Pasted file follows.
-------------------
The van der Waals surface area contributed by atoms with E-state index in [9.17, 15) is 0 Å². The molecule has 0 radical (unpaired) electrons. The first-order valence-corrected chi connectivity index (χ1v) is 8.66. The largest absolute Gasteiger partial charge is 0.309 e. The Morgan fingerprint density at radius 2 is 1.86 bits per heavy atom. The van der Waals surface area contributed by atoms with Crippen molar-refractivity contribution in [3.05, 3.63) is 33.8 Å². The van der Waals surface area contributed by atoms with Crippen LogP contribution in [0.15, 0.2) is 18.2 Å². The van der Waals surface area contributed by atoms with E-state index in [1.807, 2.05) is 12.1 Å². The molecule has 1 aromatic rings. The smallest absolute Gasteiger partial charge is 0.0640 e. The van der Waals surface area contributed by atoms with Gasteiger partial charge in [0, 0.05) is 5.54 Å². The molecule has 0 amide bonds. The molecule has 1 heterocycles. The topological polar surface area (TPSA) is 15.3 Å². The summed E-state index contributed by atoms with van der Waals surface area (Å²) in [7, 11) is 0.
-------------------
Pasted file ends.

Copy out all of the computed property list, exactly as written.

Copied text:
The van der Waals surface area contributed by atoms with E-state index in [9.17, 15) is 0 Å². The molecule has 0 radical (unpaired) electrons. The first-order valence-corrected chi connectivity index (χ1v) is 8.66. The largest absolute Gasteiger partial charge is 0.309 e. The Morgan fingerprint density at radius 2 is 1.86 bits per heavy atom. The van der Waals surface area contributed by atoms with Crippen molar-refractivity contribution in [3.05, 3.63) is 33.8 Å². The van der Waals surface area contributed by atoms with Crippen LogP contribution in [0.15, 0.2) is 18.2 Å². The van der Waals surface area contributed by atoms with E-state index in [1.807, 2.05) is 12.1 Å². The molecule has 1 aromatic rings. The smallest absolute Gasteiger partial charge is 0.0640 e. The van der Waals surface area contributed by atoms with Gasteiger partial charge in [0, 0.05) is 5.54 Å². The molecule has 0 amide bonds. The molecule has 1 heterocycles. The topological polar surface area (TPSA) is 15.3 Å². The summed E-state index contributed by atoms with van der Waals surface area (Å²) in [7, 11) is 0.